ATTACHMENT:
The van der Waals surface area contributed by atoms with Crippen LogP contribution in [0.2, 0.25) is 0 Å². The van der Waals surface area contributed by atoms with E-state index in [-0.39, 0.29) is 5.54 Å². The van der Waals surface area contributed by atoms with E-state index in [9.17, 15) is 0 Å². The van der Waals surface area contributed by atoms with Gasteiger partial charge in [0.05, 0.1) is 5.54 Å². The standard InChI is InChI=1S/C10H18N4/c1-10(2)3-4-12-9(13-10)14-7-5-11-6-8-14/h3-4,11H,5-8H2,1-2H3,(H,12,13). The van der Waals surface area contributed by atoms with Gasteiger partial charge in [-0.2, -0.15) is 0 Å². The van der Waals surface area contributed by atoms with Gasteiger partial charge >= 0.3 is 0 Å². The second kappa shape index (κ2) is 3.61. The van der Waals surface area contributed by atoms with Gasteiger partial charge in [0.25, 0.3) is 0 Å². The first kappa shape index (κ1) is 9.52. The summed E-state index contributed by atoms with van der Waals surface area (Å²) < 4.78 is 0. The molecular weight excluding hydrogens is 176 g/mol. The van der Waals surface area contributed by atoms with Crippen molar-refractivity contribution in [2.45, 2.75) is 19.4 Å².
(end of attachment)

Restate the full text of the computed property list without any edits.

The van der Waals surface area contributed by atoms with Crippen LogP contribution in [0.2, 0.25) is 0 Å². The van der Waals surface area contributed by atoms with E-state index in [-0.39, 0.29) is 5.54 Å². The van der Waals surface area contributed by atoms with E-state index in [9.17, 15) is 0 Å². The van der Waals surface area contributed by atoms with Gasteiger partial charge in [0.05, 0.1) is 5.54 Å². The standard InChI is InChI=1S/C10H18N4/c1-10(2)3-4-12-9(13-10)14-7-5-11-6-8-14/h3-4,11H,5-8H2,1-2H3,(H,12,13). The van der Waals surface area contributed by atoms with Gasteiger partial charge in [-0.2, -0.15) is 0 Å². The van der Waals surface area contributed by atoms with Gasteiger partial charge >= 0.3 is 0 Å². The second kappa shape index (κ2) is 3.61. The van der Waals surface area contributed by atoms with Gasteiger partial charge in [0.25, 0.3) is 0 Å². The first kappa shape index (κ1) is 9.52. The summed E-state index contributed by atoms with van der Waals surface area (Å²) < 4.78 is 0. The molecular weight excluding hydrogens is 176 g/mol. The van der Waals surface area contributed by atoms with Crippen molar-refractivity contribution in [2.45, 2.75) is 19.4 Å².